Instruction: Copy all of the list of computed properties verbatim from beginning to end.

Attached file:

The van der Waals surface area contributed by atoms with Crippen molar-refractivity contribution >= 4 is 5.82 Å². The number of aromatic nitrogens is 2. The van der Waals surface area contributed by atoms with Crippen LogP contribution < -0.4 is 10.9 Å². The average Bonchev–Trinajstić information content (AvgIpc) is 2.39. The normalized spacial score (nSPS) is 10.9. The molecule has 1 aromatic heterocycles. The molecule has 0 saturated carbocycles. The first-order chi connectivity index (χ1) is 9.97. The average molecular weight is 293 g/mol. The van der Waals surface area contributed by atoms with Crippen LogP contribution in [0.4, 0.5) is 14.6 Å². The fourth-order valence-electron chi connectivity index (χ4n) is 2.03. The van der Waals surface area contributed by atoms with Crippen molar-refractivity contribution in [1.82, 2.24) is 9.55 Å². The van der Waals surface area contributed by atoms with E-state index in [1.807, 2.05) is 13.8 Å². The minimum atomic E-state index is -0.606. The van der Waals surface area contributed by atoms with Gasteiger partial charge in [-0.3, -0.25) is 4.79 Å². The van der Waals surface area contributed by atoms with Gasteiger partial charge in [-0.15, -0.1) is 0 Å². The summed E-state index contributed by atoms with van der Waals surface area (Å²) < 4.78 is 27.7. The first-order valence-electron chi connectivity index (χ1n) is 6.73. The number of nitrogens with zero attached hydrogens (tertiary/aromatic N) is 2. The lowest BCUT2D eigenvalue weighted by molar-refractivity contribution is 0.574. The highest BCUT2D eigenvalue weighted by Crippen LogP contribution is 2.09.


The van der Waals surface area contributed by atoms with Crippen molar-refractivity contribution >= 4 is 5.82 Å². The number of aromatic nitrogens is 2. The van der Waals surface area contributed by atoms with Crippen LogP contribution < -0.4 is 10.9 Å². The average Bonchev–Trinajstić information content (AvgIpc) is 2.39. The normalized spacial score (nSPS) is 10.9. The molecule has 1 aromatic heterocycles. The molecule has 0 saturated carbocycles. The first-order chi connectivity index (χ1) is 9.97. The average molecular weight is 293 g/mol. The van der Waals surface area contributed by atoms with Crippen LogP contribution in [0.4, 0.5) is 14.6 Å². The fourth-order valence-electron chi connectivity index (χ4n) is 2.03. The van der Waals surface area contributed by atoms with Crippen molar-refractivity contribution in [1.82, 2.24) is 9.55 Å². The van der Waals surface area contributed by atoms with E-state index in [1.807, 2.05) is 13.8 Å². The minimum atomic E-state index is -0.606. The van der Waals surface area contributed by atoms with Gasteiger partial charge in [-0.3, -0.25) is 4.79 Å². The van der Waals surface area contributed by atoms with Gasteiger partial charge in [-0.15, -0.1) is 0 Å². The summed E-state index contributed by atoms with van der Waals surface area (Å²) < 4.78 is 27.7. The first-order valence-electron chi connectivity index (χ1n) is 6.73. The number of nitrogens with zero attached hydrogens (tertiary/aromatic N) is 2. The lowest BCUT2D eigenvalue weighted by molar-refractivity contribution is 0.574. The highest BCUT2D eigenvalue weighted by Crippen LogP contribution is 2.09.